• Posted on: 06/25/2019

    Toys ‘R’ Us prepares its American comeback

    A reborn Toys “R” Us can be operate small scale and online. Six stores in the right locations can succeed. Manufacturers are likely to support them since it’s a small bet to ship inventory or sell on consignment with only six stores. An online store with drop shipping or a similar model carries little risk. The clearance of debt gives the business model more buoyancy. Ona larger scale, Geoffrey would run into the same buzzsaw of Amazon.com and mass merchandisers like Target and Walmart that use toys as loss leaders. And a half dozen doors won’t give it the ability to buy online, fulfill in store. Don’t expect an epic comeback, but the positive PR being generated will float a lean revival — if they avoid backlash from ex-employees who missed out on severance.
  • Posted on: 06/14/2019

    What is Jet.com’s future after its reorg within Walmart?

    Walmart needs to maximize e-commerce sales on a holistic basis. The revenue trends at Jet.com are immaterial if overall online sales grew an impressive 34% as they did last quarter. Like many companies that make large acquisitions ($3.3B in this case) there's a before-and-after difference. Before acquisition, the excitement of the "new" leads managers to forecast investment and growth in the asset. After acquisition, investment in the asset must compete with other uses of capital and can get crowded out. The before-and-after dichotomy is fine unless it makes it harder for Walmart to retain human capital to make Walmart e-commerce better. After Walmart became the #3 online retailer in 2018 and has set sights on being #2, we'll see what's next.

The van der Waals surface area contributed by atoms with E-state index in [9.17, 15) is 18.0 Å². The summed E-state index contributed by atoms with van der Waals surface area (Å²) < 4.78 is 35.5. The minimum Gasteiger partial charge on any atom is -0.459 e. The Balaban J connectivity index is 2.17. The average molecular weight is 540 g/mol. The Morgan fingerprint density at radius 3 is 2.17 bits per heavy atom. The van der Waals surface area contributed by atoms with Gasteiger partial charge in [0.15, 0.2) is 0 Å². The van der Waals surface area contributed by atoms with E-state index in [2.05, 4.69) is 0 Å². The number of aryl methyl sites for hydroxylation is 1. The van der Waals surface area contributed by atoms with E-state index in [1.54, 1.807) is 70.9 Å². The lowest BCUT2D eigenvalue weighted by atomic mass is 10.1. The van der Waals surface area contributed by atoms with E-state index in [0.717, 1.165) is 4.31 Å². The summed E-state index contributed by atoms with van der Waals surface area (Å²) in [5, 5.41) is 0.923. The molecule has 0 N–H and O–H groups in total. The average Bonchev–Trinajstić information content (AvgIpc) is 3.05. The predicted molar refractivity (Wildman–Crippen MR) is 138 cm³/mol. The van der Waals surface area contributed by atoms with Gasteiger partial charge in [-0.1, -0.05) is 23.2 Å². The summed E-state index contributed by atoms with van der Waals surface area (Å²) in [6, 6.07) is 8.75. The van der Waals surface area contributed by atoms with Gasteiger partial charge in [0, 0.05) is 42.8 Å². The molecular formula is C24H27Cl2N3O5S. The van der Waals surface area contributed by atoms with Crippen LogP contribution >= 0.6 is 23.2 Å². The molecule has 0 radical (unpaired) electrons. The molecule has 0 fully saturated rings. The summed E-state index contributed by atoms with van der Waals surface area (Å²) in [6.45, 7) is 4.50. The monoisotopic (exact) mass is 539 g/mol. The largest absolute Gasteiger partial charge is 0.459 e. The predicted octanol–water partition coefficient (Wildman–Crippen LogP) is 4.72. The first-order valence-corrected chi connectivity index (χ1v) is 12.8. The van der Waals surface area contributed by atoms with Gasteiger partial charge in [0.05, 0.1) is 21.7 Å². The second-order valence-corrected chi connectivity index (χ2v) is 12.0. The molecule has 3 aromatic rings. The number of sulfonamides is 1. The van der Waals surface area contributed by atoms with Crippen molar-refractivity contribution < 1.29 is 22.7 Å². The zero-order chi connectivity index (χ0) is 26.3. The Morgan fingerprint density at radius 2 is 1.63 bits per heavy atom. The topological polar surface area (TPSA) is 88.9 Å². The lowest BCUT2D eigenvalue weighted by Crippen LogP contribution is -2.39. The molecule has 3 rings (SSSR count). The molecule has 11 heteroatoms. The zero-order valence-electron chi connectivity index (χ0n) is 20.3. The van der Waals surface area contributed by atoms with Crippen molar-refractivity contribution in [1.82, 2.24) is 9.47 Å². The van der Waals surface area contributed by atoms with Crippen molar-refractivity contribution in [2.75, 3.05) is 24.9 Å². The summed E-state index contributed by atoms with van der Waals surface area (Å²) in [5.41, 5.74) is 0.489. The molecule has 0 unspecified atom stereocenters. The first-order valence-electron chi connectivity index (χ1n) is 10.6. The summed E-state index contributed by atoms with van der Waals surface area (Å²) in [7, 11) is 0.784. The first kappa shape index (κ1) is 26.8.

• Posted on: 05/15/2019

    Is Apple’s App Store a monopoly?

    The court narrowly agreed iPhone consumers are "direct purchasers" and did not suggest the antitrust claims of the class action group have any merit. In my opinion, the protection that Apple offers is well worth the premium (to the extent there is one) of purchasing from the App Store. Within the Android ecosystem, we have seen malware, unsafe software, piracy, and apps that facilitate illegal activity when "side-loaded," or purchased from third-party app stores. Past analyses of the App Store found 85 percent to 90 percent of apps are free, so that tests the claim of monopolistic pricing. Consumers eventually still "pay" by viewing adds, making in-app purchases, and upgrading. But these are choices driven by market forces, which seems incompatible with monopolistic practices.
  • Posted on: 05/10/2019

    Trump is deaf to retailers on tariffs